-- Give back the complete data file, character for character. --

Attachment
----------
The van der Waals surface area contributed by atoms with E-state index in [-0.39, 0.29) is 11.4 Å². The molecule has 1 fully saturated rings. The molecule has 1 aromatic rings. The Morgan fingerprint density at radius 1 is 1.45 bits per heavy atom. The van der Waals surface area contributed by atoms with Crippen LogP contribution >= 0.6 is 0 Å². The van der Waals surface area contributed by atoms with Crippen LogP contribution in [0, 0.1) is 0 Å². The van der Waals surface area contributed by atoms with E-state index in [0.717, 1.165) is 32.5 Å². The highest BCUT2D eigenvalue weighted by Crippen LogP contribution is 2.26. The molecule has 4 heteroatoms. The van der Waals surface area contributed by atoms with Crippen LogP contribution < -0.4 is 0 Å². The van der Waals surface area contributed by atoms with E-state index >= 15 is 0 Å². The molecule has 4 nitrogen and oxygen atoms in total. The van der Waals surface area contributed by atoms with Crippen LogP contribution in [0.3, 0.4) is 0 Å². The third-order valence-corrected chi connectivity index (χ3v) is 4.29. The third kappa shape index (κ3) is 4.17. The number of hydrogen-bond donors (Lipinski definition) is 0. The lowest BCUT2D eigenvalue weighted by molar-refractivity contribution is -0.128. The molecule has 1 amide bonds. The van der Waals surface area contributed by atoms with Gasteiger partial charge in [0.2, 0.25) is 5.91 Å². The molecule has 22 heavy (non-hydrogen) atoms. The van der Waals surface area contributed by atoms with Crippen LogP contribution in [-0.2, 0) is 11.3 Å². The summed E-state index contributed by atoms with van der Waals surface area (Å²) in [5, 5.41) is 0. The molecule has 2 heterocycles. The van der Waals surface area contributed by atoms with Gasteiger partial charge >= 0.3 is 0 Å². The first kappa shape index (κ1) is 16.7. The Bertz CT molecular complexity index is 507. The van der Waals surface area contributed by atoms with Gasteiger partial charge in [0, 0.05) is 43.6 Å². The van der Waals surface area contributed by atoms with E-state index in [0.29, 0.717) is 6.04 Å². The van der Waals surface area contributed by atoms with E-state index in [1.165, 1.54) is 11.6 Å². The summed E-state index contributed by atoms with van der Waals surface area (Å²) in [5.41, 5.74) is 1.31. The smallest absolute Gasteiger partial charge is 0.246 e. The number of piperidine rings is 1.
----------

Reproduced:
The van der Waals surface area contributed by atoms with E-state index in [-0.39, 0.29) is 11.4 Å². The molecule has 1 fully saturated rings. The molecule has 1 aromatic rings. The Morgan fingerprint density at radius 1 is 1.45 bits per heavy atom. The van der Waals surface area contributed by atoms with Crippen LogP contribution >= 0.6 is 0 Å². The van der Waals surface area contributed by atoms with Crippen LogP contribution in [0, 0.1) is 0 Å². The van der Waals surface area contributed by atoms with E-state index in [0.717, 1.165) is 32.5 Å². The highest BCUT2D eigenvalue weighted by Crippen LogP contribution is 2.26. The molecule has 4 heteroatoms. The van der Waals surface area contributed by atoms with Crippen LogP contribution < -0.4 is 0 Å². The van der Waals surface area contributed by atoms with E-state index >= 15 is 0 Å². The molecule has 4 nitrogen and oxygen atoms in total. The van der Waals surface area contributed by atoms with Crippen LogP contribution in [0.3, 0.4) is 0 Å². The third-order valence-corrected chi connectivity index (χ3v) is 4.29. The third kappa shape index (κ3) is 4.17. The number of hydrogen-bond donors (Lipinski definition) is 0. The lowest BCUT2D eigenvalue weighted by molar-refractivity contribution is -0.128. The molecule has 1 amide bonds. The van der Waals surface area contributed by atoms with Gasteiger partial charge in [0.2, 0.25) is 5.91 Å². The molecule has 22 heavy (non-hydrogen) atoms. The van der Waals surface area contributed by atoms with Crippen LogP contribution in [-0.2, 0) is 11.3 Å². The summed E-state index contributed by atoms with van der Waals surface area (Å²) in [5, 5.41) is 0. The molecule has 2 heterocycles. The van der Waals surface area contributed by atoms with Gasteiger partial charge >= 0.3 is 0 Å². The first kappa shape index (κ1) is 16.7. The Bertz CT molecular complexity index is 507. The van der Waals surface area contributed by atoms with Gasteiger partial charge in [0, 0.05) is 43.6 Å². The van der Waals surface area contributed by atoms with E-state index in [0.29, 0.717) is 6.04 Å². The van der Waals surface area contributed by atoms with E-state index in [1.165, 1.54) is 11.6 Å². The summed E-state index contributed by atoms with van der Waals surface area (Å²) in [5.41, 5.74) is 1.31. The smallest absolute Gasteiger partial charge is 0.246 e. The number of piperidine rings is 1.